of higher than expected receipts, but they're going to have a couple big social security payments and interest payments due, so it's not entirely clear to the markets or to anybody else when treasury will exhaust its reserves. >> annie lowery, economic and business reporter for slate. >>> well, joining me from the hill now illinois republican congressman robert dold who serves on the financial services committee. representative dold, thanks for being here this morning. it's a busy day. >> thanks for having me. i appreciate it. >> i know, sir, that you supported john boehner's plan, but you say you would have voted for it without a budget balanced amendment. why are some of your colleagues saying they need that fully knowing it would not pass the senate? >> the number of my colleagues booef e plea of we have to change the way washington is working, so we've been grossly overspending for a long period of time. it's been happening on both sides of the aisle. it's a clear washington problem. american families have tightened their belt. american businesses have done the same. they shou
will be raised by next week, but the big question that everybody is asking is how is this going to happen, because it seems that all sides are digging in the heels and the white house continuing to insist that the president would veto a short term plan which is that plan put forth by speaker boehner that is as kelly mentioned would increase the debt ceiling in increments for the first time for six months, and press secretary jay carney, again, today saying that the president would veto that if it made it to his desk, and carney saying that bill would doubtfully pass the senate, but the president said in the remarks last night he does support the plan put forth by reid which would of course, decrease the deficit by $2.7 trillion and raise the deficit through 2012, and here is what press secretary jay carney had to say about the reid plan earlier today. >> it is a legitimate compromise measure. we believe it could pass the senate and the house if folks gave it a fair shake, and we appreciate senator reid putting it forward. the fact that there remains confidence in the world that washington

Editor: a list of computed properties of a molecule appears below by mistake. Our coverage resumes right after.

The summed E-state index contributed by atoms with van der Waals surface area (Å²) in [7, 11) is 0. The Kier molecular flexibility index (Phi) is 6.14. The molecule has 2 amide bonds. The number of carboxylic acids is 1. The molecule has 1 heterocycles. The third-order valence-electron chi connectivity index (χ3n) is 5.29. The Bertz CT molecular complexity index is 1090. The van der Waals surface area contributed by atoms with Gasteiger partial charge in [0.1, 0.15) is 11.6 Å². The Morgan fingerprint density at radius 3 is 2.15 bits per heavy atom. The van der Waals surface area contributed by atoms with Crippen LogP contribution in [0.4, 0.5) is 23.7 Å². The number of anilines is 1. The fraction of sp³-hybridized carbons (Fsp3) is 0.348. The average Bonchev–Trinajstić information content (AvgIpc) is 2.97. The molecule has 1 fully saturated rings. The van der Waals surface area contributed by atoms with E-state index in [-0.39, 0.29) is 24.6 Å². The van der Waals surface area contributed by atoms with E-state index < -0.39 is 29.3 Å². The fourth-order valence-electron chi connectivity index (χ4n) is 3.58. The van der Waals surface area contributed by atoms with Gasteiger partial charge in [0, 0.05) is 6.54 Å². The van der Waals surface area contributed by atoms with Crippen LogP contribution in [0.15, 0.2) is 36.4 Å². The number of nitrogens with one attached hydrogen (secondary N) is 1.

of the things that aides don't necessarily want to shine a big bright light on. what we have been told is that certainly the senior level staffers who, as you understand, are critically important in that, they do a lot of the heavy lifting in negotiations, so the top man for speaker boehner, top man for majority leader reid have had some communication. it kind of hit a wall when it seemed like there wasn't a heck of a lot left to say until the house sort of worked through this process that we think will come to a head today and kind of the wave, point where it seemed like boehner didn't have the votes then the rejiggering of the plan. aides tell me they think that the new number coming from the congressional budget office scoring the boehner plan, gives some credibility to members because those who were the loudest voices saying they want aides can look at this and say they didn't just try to push it through and ignore the congressional budget office, they went back and tried to fix it and admitted they fell short the first time around. they're hoping that will lend some goodwill to th
Search Results 0 to 14 of about 15